A plica refers to the tissue remnant that usually remains following fetal development. During early development, the knee usually comprises separate compartments. With time, the compartments are gradually lost while some remnants are left behind. The prominent remnant tissue thus forms the plica.
Sometimes, the plica gets irritated, resulting in a condition known as plica syndrome. In such a case, the surgeon can perform a plica resection to remove the irritating tissue.
- Anterior cruciate ligament (ACL) reconstruction
ACL forms one of the vital knee ligaments that facilitate knee stability. Patients with damaged or injured ACL often experience a feeling of instability or giving away. Therefore, a surgical procedure is essential to reconstruct ACL injury or tear.
This is a treatment that surgeons use to stimulate the body to produce new cartilage, especially if it is damaged. The microfracture procedure involves penetrating the firm outer layer of bone. This is done to expose the inside layers, including the marrow cells region. This allows the cells to access the damaged part of the bone, filling in the cartilage gap.
- Cartilage transfer
Cartilage transfer is the procedure to move the cartilage from the healthy joint part towards the damaged region. This involves removing small plugs of cartilage, including a section of the underlying bone, and moving them to the damaged area. After that, the plugs will be removed from the joint part, where the cartilage transfer is unnecessary.
- Anaesthetic examination of the knee
- If the knee has been significantly wounded, a full examination may be impossible. The surgeon can check the knee in depth under a general anaesthetic and find any anomalies that are limiting movement or tears that are difficult to detect while you are awake and in pain.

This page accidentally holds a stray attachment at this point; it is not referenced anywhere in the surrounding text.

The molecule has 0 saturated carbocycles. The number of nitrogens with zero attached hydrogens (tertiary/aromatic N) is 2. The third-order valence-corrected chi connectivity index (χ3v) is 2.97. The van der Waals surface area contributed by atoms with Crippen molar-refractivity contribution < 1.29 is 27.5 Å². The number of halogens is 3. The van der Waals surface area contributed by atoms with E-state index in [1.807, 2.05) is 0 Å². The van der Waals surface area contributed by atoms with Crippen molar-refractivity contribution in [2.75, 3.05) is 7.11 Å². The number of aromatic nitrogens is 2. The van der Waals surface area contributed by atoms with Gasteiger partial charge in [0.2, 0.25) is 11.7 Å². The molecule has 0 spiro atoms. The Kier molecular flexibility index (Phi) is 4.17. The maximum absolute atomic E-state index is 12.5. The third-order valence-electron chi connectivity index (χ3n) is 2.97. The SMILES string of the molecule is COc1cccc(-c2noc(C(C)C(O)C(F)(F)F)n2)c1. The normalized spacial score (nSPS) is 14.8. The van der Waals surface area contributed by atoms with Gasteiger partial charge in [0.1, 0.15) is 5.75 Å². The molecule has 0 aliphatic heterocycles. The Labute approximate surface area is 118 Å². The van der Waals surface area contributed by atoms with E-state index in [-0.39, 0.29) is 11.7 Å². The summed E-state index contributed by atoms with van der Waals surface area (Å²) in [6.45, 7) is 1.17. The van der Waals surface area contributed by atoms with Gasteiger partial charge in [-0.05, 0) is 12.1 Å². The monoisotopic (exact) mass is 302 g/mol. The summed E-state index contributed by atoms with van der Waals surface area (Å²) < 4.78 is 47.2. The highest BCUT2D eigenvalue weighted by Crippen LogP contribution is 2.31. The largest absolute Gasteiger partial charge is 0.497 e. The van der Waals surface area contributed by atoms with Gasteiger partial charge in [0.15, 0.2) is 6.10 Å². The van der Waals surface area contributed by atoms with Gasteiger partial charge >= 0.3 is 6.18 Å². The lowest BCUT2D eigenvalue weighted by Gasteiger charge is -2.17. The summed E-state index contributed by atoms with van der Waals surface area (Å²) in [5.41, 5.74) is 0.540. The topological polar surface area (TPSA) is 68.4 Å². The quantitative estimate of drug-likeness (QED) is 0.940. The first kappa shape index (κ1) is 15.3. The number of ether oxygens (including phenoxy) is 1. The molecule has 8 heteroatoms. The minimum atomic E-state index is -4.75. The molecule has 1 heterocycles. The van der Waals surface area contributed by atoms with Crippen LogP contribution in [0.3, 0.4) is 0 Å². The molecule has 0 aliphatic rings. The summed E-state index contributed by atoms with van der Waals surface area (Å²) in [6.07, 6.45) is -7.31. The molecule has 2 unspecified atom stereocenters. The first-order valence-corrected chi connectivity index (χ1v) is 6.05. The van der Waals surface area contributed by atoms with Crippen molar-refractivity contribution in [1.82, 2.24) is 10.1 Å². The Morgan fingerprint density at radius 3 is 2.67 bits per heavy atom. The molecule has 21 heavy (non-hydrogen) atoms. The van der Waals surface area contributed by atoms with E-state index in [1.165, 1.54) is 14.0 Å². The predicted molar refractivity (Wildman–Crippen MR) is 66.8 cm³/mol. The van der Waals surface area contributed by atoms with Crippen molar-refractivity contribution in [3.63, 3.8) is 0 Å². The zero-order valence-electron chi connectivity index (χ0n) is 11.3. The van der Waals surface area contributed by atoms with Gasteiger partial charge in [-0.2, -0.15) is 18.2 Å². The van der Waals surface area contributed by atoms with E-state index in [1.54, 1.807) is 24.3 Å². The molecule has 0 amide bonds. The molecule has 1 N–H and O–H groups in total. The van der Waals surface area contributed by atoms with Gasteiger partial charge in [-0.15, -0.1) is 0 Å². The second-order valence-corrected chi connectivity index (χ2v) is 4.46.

- Scar tissue may form inside the knee after an accident or surgery, making it harder to bend or completely straighten the knee. This might make it difficult for you to walk. The doctor may be able to modify the knee under anaesthesia if non-surgical treatment, such as focused physiotherapy, does not help and the knee is still stiff. This entails gradually bending and straightening the knee while sleeping in order to increase the range of motion of the knee.
How to Prepare for Keyhole Knee Surgery?
You'll visit with the surgeon before your knee arthroscopy to discuss your procedure. Because your procedure will be tailored to your specific needs, it may differ from what is detailed here. Your surgeon will tell you how to prepare for your procedure ahead of time.
You will be asked to cease smoking if you do. Smoking increases your chances of getting an infection after surgery, which can delay your recovery. It can also make your operation less likely to succeed and increase the risk of complications. Knee arthroscopy is often performed under general anesthesia, however it may be possible to have it done under local anesthesia.
Your knee will be numbed by a local anesthetic, and you will remain awake during the procedure. You'll be sleeping during the operation if you get a general anaesthetic. Because general anaesthesia might make you nauseous, it's vital to fast for a certain length of time before your arthroscopy. Your healthcare team will provide you with specific instructions.
On your other (unaffected) leg, you may be advised to wear a compression stocking. This can assist to prevent blood clots from developing in your leg veins, which can lead to DVT (deep vein thrombosis). You could require an anti-clotting drug injection (or pills) as well.